Yes, that is most certainly the case. Many years ago my wife was a volunteer assistant with adult literacy. I recognise so much the benefit of one-to-one opportunities for children with particular needs, including language and numeracy, who can benefit tremendously if they have that face-to-face contact with a teaching assistant.
The report by the Institute of Education, “Deployment and Impact of Support Staff in Schools”, was surprising, in that it found a negative relationship between the amount of teaching assistant support and academic progress in students. Similarly, Reform’s report also suggested that as much as £1.7 billion could be saved each year, through reducing the costs associated with teaching assistants, and repeatedly contended that teaching assistants
“have a negligible effect on educational outcomes”,
and even claiming that their interventions can
“harm a child’s education”.
However, these findings are very much the result of a Government who focus squarely on resource allocation and productivity per pound spent, rather than on actual educational outcomes and opportunities provided. To put it another way, this is ideologically driven attentiveness to cost at the expense of value. Indeed, several articles last summer reinforced this point. A piece in The Sunday Times, for instance, appearing in the run-up to the comprehensive spending review, argued that teaching assistants should be cut, as the evidence suggests that they do not have a positive impact on pupil attainment. In a similar fashion, an article in the Daily Mail also reported that officials from the Treasury and the Department for Education were considering mass reductions in the number of teaching assistants working in our classrooms, citing an effort to
“save some of the £4 billion a year spent on them”.
Again, the focus was primarily on finances, with the article suggesting that schools
“could improve value for money by cutting the number of teaching assistants and increasing class sizes”.
Further to the point made earlier with regard to special needs, the special needs schools in my constituency have expressed to me that they could not survive without classroom assistants—teaching assistants—who are invaluable. Does the hon. Gentleman agree that more effort needs to be made to give them encouragement that there is a career for them and that they may, perhaps, move on to full-time teaching?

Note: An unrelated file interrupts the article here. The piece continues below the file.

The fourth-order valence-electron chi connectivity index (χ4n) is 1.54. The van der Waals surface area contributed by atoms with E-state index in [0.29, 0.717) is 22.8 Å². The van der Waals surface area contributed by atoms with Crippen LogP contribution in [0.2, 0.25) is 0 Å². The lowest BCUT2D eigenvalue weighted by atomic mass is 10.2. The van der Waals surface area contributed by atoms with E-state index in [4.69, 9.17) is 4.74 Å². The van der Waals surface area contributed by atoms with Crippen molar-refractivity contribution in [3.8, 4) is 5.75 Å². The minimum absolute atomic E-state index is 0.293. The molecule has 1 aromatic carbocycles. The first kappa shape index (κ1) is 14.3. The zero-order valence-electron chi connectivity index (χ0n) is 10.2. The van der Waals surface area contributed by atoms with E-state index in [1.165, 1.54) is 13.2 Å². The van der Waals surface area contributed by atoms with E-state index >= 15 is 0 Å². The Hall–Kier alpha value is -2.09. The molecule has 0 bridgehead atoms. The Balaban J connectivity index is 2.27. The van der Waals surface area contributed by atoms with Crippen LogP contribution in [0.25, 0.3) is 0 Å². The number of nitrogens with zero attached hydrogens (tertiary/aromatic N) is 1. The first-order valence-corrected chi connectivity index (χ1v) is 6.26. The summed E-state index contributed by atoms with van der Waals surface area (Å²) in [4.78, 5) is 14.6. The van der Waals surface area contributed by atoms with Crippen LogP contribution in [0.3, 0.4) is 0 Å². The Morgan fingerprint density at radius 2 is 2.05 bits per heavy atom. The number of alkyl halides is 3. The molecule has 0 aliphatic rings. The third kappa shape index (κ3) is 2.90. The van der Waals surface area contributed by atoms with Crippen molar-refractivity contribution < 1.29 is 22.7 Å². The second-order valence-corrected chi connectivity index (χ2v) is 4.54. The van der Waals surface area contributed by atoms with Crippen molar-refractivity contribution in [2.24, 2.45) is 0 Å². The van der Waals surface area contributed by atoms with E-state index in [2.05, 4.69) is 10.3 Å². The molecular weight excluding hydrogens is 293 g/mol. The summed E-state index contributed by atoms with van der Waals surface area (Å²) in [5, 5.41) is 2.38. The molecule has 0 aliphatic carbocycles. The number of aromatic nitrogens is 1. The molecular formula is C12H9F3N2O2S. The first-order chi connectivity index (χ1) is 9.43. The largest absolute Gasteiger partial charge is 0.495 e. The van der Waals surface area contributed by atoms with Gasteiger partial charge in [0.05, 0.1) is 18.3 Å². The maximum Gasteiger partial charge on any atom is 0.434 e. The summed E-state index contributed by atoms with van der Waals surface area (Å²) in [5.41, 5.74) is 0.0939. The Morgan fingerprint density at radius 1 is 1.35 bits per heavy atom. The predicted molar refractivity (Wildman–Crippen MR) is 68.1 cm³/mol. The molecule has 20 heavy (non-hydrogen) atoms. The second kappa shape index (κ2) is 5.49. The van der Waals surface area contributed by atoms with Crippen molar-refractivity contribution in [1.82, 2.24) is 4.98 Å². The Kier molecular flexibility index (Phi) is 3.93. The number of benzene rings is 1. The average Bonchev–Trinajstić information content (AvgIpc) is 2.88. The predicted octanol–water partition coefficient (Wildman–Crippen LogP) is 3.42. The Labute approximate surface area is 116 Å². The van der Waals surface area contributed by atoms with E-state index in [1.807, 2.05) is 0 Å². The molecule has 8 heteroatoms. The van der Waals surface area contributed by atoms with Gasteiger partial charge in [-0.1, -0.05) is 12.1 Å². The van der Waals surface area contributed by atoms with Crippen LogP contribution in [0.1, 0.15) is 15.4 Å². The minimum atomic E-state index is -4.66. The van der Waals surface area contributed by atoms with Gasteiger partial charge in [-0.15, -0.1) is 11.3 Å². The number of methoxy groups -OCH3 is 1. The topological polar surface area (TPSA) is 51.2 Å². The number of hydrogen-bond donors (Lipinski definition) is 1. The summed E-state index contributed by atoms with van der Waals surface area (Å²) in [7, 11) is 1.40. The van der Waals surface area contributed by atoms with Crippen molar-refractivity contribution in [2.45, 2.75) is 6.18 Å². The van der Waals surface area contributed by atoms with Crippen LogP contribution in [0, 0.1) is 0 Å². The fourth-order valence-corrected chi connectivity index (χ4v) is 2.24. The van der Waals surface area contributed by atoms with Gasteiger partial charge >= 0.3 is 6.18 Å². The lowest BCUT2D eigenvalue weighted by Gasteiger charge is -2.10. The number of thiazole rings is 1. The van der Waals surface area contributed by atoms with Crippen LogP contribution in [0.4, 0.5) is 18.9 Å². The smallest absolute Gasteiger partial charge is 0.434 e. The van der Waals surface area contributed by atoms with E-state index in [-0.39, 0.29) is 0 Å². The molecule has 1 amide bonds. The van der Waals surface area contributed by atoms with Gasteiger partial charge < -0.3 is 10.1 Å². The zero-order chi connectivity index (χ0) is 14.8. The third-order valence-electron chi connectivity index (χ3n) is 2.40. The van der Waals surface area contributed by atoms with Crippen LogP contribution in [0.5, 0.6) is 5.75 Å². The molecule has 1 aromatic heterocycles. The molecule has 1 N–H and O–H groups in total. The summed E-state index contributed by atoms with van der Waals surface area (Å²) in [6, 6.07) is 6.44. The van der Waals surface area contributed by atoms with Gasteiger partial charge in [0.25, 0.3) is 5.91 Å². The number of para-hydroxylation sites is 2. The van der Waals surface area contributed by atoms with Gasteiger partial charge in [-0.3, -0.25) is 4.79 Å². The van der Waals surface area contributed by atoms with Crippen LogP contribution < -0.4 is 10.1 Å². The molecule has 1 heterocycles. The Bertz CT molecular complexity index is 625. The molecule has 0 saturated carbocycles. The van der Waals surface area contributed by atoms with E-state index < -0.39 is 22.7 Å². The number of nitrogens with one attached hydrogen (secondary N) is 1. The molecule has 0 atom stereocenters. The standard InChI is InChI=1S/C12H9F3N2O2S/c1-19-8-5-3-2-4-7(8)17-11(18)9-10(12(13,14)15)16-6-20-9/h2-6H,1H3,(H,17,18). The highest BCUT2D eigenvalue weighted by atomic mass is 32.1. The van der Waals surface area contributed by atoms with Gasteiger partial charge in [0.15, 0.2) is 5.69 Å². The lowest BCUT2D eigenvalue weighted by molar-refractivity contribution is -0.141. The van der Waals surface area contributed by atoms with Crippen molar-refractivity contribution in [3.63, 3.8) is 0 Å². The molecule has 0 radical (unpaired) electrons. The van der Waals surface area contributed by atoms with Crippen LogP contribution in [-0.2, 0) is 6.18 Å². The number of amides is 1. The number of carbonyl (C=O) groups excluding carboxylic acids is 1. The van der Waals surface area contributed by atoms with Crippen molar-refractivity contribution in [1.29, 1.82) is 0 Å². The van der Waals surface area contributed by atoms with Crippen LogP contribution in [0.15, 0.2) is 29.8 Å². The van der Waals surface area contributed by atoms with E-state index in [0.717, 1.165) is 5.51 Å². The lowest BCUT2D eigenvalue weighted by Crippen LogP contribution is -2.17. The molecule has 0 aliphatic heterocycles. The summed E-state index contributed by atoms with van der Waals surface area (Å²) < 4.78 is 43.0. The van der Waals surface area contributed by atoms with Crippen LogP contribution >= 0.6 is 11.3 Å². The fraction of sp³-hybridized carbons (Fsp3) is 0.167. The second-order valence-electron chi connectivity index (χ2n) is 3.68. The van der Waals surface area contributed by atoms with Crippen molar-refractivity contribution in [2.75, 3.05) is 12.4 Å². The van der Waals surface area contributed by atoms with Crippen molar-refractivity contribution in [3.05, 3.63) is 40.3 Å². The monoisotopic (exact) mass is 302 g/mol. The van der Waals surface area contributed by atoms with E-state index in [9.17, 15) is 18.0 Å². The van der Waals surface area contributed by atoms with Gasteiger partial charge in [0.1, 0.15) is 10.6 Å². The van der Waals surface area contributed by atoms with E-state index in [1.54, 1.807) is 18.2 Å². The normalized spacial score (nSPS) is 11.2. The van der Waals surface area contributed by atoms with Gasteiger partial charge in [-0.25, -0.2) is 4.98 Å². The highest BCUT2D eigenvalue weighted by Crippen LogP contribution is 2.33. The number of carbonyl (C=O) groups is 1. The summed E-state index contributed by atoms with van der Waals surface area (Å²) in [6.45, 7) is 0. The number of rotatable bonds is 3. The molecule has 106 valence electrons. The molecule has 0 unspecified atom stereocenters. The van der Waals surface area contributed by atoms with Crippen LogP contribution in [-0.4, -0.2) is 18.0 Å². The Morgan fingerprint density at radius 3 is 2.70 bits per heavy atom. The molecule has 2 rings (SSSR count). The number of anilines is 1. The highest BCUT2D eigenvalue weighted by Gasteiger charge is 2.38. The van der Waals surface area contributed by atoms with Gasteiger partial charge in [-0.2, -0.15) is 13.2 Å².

It is down to training and the quality of the teaching assistants. If we can help them develop their careers properly, with ongoing professional development—I will mention that later—it will add real value for special needs children and children across the piece.
Last week, I visited All Saints primary school in Upper Norwood. The head teacher showed me around and introduced me to a group of teaching assistants doing one-to-one remedial work with students who had fallen behind in mathematics. Surely, we should support efforts to improve the performance of our students in maths, given the importance of that subject to our global competitiveness and their future life chances.
That is most certainly the case. It does not matter whether it is maths, English or anything else. If children with a particular need can get that extra attention with a teaching assistant, the results can be positive.
The claims made in both newspaper articles that I mentioned were based on assertions from Reform, which in turn were highly selective in the evidence used. For example, although it is true that the teaching and learning toolkit produced by a collaboration of the Education Endowment Foundation and the Sutton Trust suggests that teaching assistants have a low impact for a high cost, it is important to note that the toolkit also specifies that this judgment is
“based on limited evidence”.
The implication, of course, is that the sentiment should not necessarily be taken at face value, or at least not without some fairly substantial caveats.
As a former head teacher and school inspector, I have direct evidence of the impact on positive discipline and effective learning. Is that not recognised anywhere in the report?
My hon. Friend has me at a disadvantage. I do not have such detailed knowledge, but discipline is critical. Teaching assistants have a role in that because they are able to contain a child and give them the attention that they need.
The Education Endowment Foundation makes it clear that a simplistic reading of its evidence is decidedly unhelpful. To be sure, the toolkit also specifies that teaching assistants can have a positive impact on academic achievement, but that assessment was not given equal weighting by Reform. The Institute of Education’s research openly criticises the idea of cutting teaching assistants as being
“only based on a partial reading of the evidence”.
The institute says that cutting teaching assistants would
“do more harm than good for students, teachers and schools.”
It is sad when institutions pick and choose what they want from research and distort it to give a particular impression. In fact, the Institute of Education’s original research found that support staff can have a positive effect: